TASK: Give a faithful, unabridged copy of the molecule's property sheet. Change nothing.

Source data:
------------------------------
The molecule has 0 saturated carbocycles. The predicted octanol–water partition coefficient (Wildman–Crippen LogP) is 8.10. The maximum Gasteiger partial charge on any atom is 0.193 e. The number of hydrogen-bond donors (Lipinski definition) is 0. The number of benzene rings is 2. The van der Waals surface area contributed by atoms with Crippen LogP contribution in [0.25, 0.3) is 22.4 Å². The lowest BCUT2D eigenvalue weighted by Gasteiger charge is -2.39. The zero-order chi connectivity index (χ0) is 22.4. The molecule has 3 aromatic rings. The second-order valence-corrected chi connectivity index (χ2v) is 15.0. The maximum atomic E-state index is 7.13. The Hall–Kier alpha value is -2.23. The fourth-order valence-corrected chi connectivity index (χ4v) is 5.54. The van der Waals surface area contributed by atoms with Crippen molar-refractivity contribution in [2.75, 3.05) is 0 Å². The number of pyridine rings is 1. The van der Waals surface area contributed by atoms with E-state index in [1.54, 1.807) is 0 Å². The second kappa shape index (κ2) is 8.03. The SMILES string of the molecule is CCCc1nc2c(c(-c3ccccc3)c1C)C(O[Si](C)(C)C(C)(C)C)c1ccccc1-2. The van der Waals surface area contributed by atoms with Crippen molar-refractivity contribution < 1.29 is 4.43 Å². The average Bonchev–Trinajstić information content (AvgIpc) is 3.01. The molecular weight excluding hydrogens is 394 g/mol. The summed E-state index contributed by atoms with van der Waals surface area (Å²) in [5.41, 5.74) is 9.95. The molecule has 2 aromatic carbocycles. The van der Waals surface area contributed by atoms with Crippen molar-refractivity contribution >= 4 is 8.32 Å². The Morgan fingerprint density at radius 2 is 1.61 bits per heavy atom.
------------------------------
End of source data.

The molecule has 0 saturated carbocycles. The predicted octanol–water partition coefficient (Wildman–Crippen LogP) is 8.10. The maximum Gasteiger partial charge on any atom is 0.193 e. The number of hydrogen-bond donors (Lipinski definition) is 0. The number of benzene rings is 2. The van der Waals surface area contributed by atoms with Crippen LogP contribution in [0.25, 0.3) is 22.4 Å². The lowest BCUT2D eigenvalue weighted by Gasteiger charge is -2.39. The zero-order chi connectivity index (χ0) is 22.4. The molecule has 3 aromatic rings. The second-order valence-corrected chi connectivity index (χ2v) is 15.0. The maximum atomic E-state index is 7.13. The Hall–Kier alpha value is -2.23. The fourth-order valence-corrected chi connectivity index (χ4v) is 5.54. The van der Waals surface area contributed by atoms with Crippen molar-refractivity contribution in [2.75, 3.05) is 0 Å². The number of pyridine rings is 1. The van der Waals surface area contributed by atoms with E-state index in [1.54, 1.807) is 0 Å². The second kappa shape index (κ2) is 8.03. The SMILES string of the molecule is CCCc1nc2c(c(-c3ccccc3)c1C)C(O[Si](C)(C)C(C)(C)C)c1ccccc1-2. The van der Waals surface area contributed by atoms with Crippen molar-refractivity contribution < 1.29 is 4.43 Å². The average Bonchev–Trinajstić information content (AvgIpc) is 3.01. The molecular weight excluding hydrogens is 394 g/mol. The summed E-state index contributed by atoms with van der Waals surface area (Å²) in [5.41, 5.74) is 9.95. The molecule has 2 aromatic carbocycles. The van der Waals surface area contributed by atoms with Crippen molar-refractivity contribution >= 4 is 8.32 Å². The Morgan fingerprint density at radius 2 is 1.61 bits per heavy atom.